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Here are a selection of pictures from our workshop and competition day.


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Competition day:

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Manchester’s week in science: 15th – 21st March – Eclipse special

Eyes on the sky: Images of the eclipse in manchester:

On Friday the 20th of March 2015 millions of eyes (and camera lenses) were turned skywards as our Sun became eclipsed when the Sun Earth and Moon came into alignment. Solar eclipses, like the one we saw today, are relatively rare events and the next time Manchester will be plunged into this type of unnatural darkness will not be until 2090. Luckily for may of us, this Friday offered just the right amount of cloud cover to observe the whole event pretty clearly and to capture some amazing images – Thanks Manchester! As a reminder of this awe-inspiring event, here are a few amazing shots taken from just outside the city centre in Bury, Lancashire, using a semi-professional astro-photography set-up:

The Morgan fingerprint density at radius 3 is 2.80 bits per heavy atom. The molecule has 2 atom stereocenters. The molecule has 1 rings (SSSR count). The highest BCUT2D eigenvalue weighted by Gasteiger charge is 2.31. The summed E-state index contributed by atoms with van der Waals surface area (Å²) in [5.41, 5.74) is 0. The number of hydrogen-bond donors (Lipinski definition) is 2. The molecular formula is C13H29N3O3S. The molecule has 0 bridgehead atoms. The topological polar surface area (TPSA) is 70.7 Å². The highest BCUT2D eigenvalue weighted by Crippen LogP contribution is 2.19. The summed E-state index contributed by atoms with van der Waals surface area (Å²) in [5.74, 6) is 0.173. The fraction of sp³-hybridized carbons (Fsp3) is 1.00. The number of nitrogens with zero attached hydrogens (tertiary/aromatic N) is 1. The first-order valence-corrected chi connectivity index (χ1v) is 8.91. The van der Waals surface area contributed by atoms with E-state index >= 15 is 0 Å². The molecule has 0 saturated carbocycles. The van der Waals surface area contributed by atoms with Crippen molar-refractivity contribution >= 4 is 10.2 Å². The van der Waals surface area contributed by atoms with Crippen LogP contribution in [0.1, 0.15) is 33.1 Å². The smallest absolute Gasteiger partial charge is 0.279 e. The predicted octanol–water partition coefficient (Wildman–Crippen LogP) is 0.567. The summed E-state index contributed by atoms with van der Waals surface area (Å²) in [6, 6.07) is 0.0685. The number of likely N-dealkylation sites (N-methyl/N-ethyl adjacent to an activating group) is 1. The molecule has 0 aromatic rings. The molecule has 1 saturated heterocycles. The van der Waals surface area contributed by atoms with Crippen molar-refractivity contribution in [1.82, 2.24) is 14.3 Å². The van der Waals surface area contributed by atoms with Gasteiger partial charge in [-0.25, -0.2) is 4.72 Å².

DSC_1832DSC_1874DSC_1900DSC_1917DSC_2028If you want to learn more about last weeks eclipse and other similar celestial events, you can find more information here.

Manchester researchers take steps towards a better understanding of stroke:

66245374_afe6d3d8d1_zLike a fire sparked in the brain a stroke can happen fast, coursing through large sections of brain tissue. The damage caused by a stroke can be utterly devastating and is recognised to be the leading cause of disability worldwide. However, it’s not just the stroke itself which underpins brain damage experienced by sufferers. In fact, we know that the time period after a stroke has occurred is extremely important for patient recovery. Specifically because, during this period, the body mounts its own response to this onslaught in the form of inflammation. But, rather than aiding recovery, inflammation in the brain can actually cause and worsen damage!